3
$\begingroup$

I have a postgraduate degree in computer science, and I wish to undertake research in bioinformatics. I had chemistry but no biology in high school. I have read bioinformatics books like "biological sequence analysis" by durbin and "fundamental concepts of bioinformatics" by krane, etc. But I wish to read a comprehensive book on biology (genetics) that will help me undertake research in bioinformatics properly. I have been considering 2 books: "molecular biology of the cell" and "molecular biology of the gene". Are these books comprehensive enough? Please suggest some good books as I have almost no knowledge of biology at highschool or graduate levels.

$\endgroup$

closed as too broad by terdon, AliceD, Chris, jonsca, WYSIWYG Jun 21 '15 at 5:33

Please edit the question to limit it to a specific problem with enough detail to identify an adequate answer. Avoid asking multiple distinct questions at once. See the How to Ask page for help clarifying this question. If this question can be reworded to fit the rules in the help center, please edit the question.

  • 2
    $\begingroup$ Molecular biology of the cell is a really nice book.. $\endgroup$ – biogirl Jun 20 '15 at 15:02
  • $\begingroup$ I concur with biogirl. MBotC was my introduction to molecular biology, and will give you a lot of background information. Of course, it shouldn't be your only resource (you wouldn't read just one book to learn a new programming language, for example), but it's a great place to start. $\endgroup$ – MattDMo Jun 20 '15 at 19:12
  • $\begingroup$ Molecular Biology of the Gene is a very good textbook. For molecular genetics, this is an excellent choice. Molecular Biology of the Cell is also a very good textbook (actually, you listed my two favourites) but, as the name suggests, it is more focused on molecular cell biology. That said, is does cover molecular genetics quite comprehensively; you can't really go wrong with either book. However, it's hard to say whether either of these are the best book for you. There's a difference between molecular genetics and, say, population genetics. $\endgroup$ – canadianer Jun 20 '15 at 23:56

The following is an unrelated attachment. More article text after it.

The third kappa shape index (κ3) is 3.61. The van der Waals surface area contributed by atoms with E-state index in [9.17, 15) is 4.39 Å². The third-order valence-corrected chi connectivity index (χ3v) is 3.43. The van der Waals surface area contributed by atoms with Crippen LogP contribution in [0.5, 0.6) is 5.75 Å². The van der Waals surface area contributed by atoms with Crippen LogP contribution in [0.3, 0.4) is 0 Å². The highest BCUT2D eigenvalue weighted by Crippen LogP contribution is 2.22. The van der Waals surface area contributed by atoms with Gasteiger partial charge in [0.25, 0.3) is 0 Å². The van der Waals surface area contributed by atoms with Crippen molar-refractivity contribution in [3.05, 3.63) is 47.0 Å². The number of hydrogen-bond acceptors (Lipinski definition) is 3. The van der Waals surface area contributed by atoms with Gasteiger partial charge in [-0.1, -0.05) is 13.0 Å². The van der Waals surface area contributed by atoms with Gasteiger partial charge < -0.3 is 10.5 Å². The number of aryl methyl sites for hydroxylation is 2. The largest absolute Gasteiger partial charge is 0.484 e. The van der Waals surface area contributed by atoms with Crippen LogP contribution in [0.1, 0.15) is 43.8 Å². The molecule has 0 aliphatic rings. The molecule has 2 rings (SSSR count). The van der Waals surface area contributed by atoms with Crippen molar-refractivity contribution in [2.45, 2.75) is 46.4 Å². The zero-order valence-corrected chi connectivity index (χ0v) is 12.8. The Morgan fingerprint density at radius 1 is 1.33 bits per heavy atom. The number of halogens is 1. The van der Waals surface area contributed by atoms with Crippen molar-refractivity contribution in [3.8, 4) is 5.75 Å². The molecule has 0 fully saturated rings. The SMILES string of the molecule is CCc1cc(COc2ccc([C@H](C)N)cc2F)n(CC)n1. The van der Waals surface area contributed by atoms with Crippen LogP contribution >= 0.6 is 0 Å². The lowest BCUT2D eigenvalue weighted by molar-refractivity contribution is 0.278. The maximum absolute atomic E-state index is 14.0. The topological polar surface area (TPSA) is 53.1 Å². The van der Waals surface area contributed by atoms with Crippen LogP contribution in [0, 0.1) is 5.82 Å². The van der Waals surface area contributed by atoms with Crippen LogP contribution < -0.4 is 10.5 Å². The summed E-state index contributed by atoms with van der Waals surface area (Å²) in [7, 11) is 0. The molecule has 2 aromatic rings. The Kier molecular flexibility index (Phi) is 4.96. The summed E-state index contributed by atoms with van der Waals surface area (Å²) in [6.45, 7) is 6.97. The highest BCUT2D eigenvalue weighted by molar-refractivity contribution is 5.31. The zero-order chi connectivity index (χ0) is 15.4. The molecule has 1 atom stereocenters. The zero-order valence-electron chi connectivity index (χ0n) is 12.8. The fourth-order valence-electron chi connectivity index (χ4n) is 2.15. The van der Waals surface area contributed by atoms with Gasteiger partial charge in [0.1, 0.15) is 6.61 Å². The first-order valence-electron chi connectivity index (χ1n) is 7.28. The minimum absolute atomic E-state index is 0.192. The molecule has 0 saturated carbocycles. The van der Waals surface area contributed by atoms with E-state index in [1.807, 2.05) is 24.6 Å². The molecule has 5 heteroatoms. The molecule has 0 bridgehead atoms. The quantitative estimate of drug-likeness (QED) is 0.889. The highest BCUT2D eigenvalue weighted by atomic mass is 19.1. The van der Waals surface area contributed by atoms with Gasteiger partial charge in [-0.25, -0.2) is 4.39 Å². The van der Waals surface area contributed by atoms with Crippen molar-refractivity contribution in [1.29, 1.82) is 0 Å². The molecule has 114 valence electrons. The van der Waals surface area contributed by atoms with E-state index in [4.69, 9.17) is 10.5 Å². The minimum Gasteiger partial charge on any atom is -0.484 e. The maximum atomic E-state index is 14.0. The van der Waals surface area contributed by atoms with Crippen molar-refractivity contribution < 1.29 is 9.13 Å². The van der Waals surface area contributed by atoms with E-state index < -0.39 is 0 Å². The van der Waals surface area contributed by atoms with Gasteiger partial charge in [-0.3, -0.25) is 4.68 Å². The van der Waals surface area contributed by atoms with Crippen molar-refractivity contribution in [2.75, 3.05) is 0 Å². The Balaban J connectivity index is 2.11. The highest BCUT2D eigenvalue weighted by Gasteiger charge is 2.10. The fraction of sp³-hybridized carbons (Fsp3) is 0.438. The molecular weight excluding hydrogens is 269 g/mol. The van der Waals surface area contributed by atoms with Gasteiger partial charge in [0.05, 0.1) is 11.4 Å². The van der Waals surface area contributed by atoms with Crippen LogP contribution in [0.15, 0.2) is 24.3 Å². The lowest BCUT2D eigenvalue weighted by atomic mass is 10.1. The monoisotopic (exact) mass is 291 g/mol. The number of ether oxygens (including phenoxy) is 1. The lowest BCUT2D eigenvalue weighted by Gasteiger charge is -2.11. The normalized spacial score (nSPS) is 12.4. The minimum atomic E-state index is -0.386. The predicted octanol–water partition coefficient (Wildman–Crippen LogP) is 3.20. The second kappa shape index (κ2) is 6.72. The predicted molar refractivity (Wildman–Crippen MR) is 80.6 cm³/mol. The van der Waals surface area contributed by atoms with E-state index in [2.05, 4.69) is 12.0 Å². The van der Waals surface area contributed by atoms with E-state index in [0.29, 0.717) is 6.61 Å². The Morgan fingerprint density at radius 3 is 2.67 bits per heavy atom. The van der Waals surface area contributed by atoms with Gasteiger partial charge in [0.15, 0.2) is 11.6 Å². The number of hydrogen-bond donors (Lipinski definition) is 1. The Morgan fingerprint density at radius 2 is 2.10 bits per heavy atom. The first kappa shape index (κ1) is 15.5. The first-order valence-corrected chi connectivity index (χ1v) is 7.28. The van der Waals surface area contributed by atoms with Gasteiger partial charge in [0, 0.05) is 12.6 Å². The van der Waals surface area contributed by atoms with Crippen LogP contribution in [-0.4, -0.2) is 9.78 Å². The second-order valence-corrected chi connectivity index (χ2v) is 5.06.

• 1
    $\begingroup$ Also, if you have no experience with biology at all, you may want to try a more introductory textbook. Molecular Biology of the Cell is good at working its way from the basics to more complicated topics. On the other hand, Molecular Biology of the Gene assumes you have some working knowledge of molecular biology. $\endgroup$ – canadianer Jun 21 '15 at 0:01
1
$\begingroup$

Welcome to Biology and welcome to Biology.SE!

It is hard to answer such a question as the domains you describe are very vast.

If you want a book in an introductory book to biology, then you want to read this post and this post.

If you are more interested in population genetics and molecular evolution then this post will interest you. Still talking about evolution I'd like to attract your attention to this post for the second suggestion in the first answer: Yang, Computational molecular evolution

You'll probably want to have a look at the post A free book/resource for learning genetics?.

Book recommendations for algorithms used in evolutionary biology and Introductory book in genetics might be a post of interest as well.

Unfortunately I don't know any of the two books you cite so I can't quite give you advice for them. molecular biology of the cell is a very common book among first year biology. It sounds like a potential good reading for you. I know nothing about molecular biology of the gene except what I just read about it on Amazon.

I am hoping one will give you a better criticisms about very general books about molecular biology.

$\endgroup$
  • $\begingroup$ Thanks a lot for the info. Do you think I should read books on biochemistry, virology and immunology in addition to the above books you suggested, because I am finding most research in bioinformatics being focussed in these areas? $\endgroup$ – akn12 Jun 21 '15 at 7:29
  • $\begingroup$ It very much depend if you're intending to work in those areas. You can't learn everything. I think that a basic understanding in molecular processes of the genetic expression is essential. I think that having a slight understanding of molecular evolution is essential as well (but I am maybe bias as we are getting closer to my field) and then I suppose that it is not necessarily worth knowing much about phylogenetic, immunology or virology if you don't intend working in those fields. There are many existing tools and database in bioinformatics, it is part of the formation to know them I guess. $\endgroup$ – Remi.b Jun 21 '15 at 13:50

Not the answer you're looking for? Browse other questions tagged or ask your own question.